The youngest daughter of Kansas Secretary of State Kris Kobach’s challenger in the Republican primary had her voter registration put on hold temporarily because of a proof-of-citizenship requirement criticized by her father. GOP challenger Scott Morgan said Monday the Douglas County clerk’s office told his 18-year-old daughter, Grace, that her registration was incomplete last week because she hadn’t documented her U.S. citizenship. Morgan is a Lawrence attorney and businessman, and Grace Morgan is a University of Kansas student. Scott Morgan said his daughter registered online last week and submitted an electronic image of her passport, only to receive the letter days later asking for documentation of her citizenship. His campaign’s Facebook page Sunday posted a picture of his daughter holding the letter, and he tweeted about it.
Maryland: Elkridge company tasked with statewide shipping, security for voting booths | Baltimore Sun
Early one morning last week, Jack Kane was pacing around a Glen Burnie warehouse, reviewing paperwork and checking equipment to make sure everything was in order to deliver scores of voting machines to regional polling stations. Kane, 26, is the Anne Arundel County project manager for the Kane Co., an Elkridge-based firm that’s transporting some 16,000 voting machines to nearly 1,800 voting centers throughout Maryland. Security is a top priority, and part of Kane’s job involves making sure machines don’t get tampered with. Before trucks are sent out, seals marked with serial numbers are placed on the machines and the truck door latches to note each time they have been unlocked. Those who break the seals must sign off when they do so, and a state board employee later reviews the tags and records.
The Mississippi GOP Senate race has already been a real … well, it’s been something. Tea Partyers are being arrested for breaking into nursing homes or accidentally getting locked inside government buildings where ballots happen to be held. Poor old Southern gentleman Sen. Thad Cochran has little idea what the hell is going on at any given moment and is relying on lobbyists to pitch pork to voters for him. For the most part, it’s been a quaint, entertaining tribute to old-timey Southern political high jinks. Unfortunately, the last moments of the primary campaign, which concludes in tomorrow’s runoff between Cochran and state Sen. Chris McDaniel, are also closely resembling old-timey Southern political high jinks — only now, the less entertaining parts. The race is getting mighty race-y. Polls of Republican voters indicate that McDaniel, the Tea Party challenger, is likely to pick off Cochran tomorrow. This has been the understood dynamic of the runoff from the get-go. The Cochran campaign and its well-funded backers, therefore, have been appealing to Democrats — which in Mississippi mostly means African-Americans — to cross over and vote for Cochran, who’s done a lot for the state over the years. The rule is that any Democrats who did not vote in the June 3 Democratic primary are eligible to vote in tomorrow’s GOP runoff. The Cochran campaign and affiliated PACs have gone about reaching out to black community leaders.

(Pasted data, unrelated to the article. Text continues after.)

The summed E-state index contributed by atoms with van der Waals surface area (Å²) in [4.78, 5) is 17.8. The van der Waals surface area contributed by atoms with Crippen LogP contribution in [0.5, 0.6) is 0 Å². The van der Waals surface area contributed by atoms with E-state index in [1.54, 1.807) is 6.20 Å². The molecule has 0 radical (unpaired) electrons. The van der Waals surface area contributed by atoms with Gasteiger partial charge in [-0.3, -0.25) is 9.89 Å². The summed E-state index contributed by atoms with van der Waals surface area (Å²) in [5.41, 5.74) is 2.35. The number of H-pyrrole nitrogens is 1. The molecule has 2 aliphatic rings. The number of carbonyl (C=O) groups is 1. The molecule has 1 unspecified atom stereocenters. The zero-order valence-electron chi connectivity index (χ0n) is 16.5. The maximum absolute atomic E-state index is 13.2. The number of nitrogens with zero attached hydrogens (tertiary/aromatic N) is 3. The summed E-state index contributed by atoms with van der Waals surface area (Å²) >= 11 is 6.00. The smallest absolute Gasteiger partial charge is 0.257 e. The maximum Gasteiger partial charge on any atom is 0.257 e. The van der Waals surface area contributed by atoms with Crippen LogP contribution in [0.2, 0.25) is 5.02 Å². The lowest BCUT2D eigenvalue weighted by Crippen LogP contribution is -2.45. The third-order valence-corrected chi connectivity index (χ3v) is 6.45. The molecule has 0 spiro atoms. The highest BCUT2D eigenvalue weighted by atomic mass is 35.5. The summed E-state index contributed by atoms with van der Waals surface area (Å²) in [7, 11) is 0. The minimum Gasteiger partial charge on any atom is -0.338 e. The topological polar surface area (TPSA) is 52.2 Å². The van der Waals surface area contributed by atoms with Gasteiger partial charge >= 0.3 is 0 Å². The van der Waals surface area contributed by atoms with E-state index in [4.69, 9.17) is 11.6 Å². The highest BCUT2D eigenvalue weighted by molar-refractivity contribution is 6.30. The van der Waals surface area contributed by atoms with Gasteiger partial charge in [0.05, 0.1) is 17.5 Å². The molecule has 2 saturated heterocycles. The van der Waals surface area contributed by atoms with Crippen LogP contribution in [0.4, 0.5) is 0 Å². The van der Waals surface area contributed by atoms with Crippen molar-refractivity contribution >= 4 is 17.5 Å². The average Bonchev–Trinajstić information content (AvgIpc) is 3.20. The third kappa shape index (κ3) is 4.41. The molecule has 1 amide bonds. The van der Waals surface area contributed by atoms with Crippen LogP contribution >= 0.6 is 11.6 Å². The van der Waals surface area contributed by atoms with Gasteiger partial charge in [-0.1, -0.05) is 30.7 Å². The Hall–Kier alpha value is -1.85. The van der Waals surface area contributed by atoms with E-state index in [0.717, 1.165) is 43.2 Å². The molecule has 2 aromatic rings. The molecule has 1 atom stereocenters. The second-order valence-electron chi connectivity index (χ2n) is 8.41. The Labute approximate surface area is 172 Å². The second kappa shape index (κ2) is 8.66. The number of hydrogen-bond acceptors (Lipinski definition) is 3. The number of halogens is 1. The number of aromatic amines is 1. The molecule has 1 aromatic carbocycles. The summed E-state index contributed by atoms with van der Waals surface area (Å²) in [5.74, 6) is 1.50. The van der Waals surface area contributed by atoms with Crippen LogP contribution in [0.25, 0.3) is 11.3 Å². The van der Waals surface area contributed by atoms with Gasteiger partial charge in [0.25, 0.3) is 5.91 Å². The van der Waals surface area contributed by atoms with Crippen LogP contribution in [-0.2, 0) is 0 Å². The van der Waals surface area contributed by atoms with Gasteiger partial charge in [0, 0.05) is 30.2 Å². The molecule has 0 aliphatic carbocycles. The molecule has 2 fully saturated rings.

When Mississippi voters arrive at the polls for Tuesday’s Republican Senate primary runoff, they’ll be required to show a driver’s license or other government issued photo ID – the result of a new state voter ID law that went into effect for the June 3 primaries. The American Civil Liberties Union of Mississippi – a staunch opponent of the voter ID requirement – was ready to spend June 3 fielding complaints from voters turned away at the polls. As it turns out, they received no such complaints, an ACLU employee told CBS News. “99.9% of Mississippians cast their ballot by showing an ID. Only 300 voters out of 400,000 voters failed to return within seven days with a photo ID to verify their affidavit ballot,” commended Mississippi Secretary of State Delbert Hosemann, a Republican.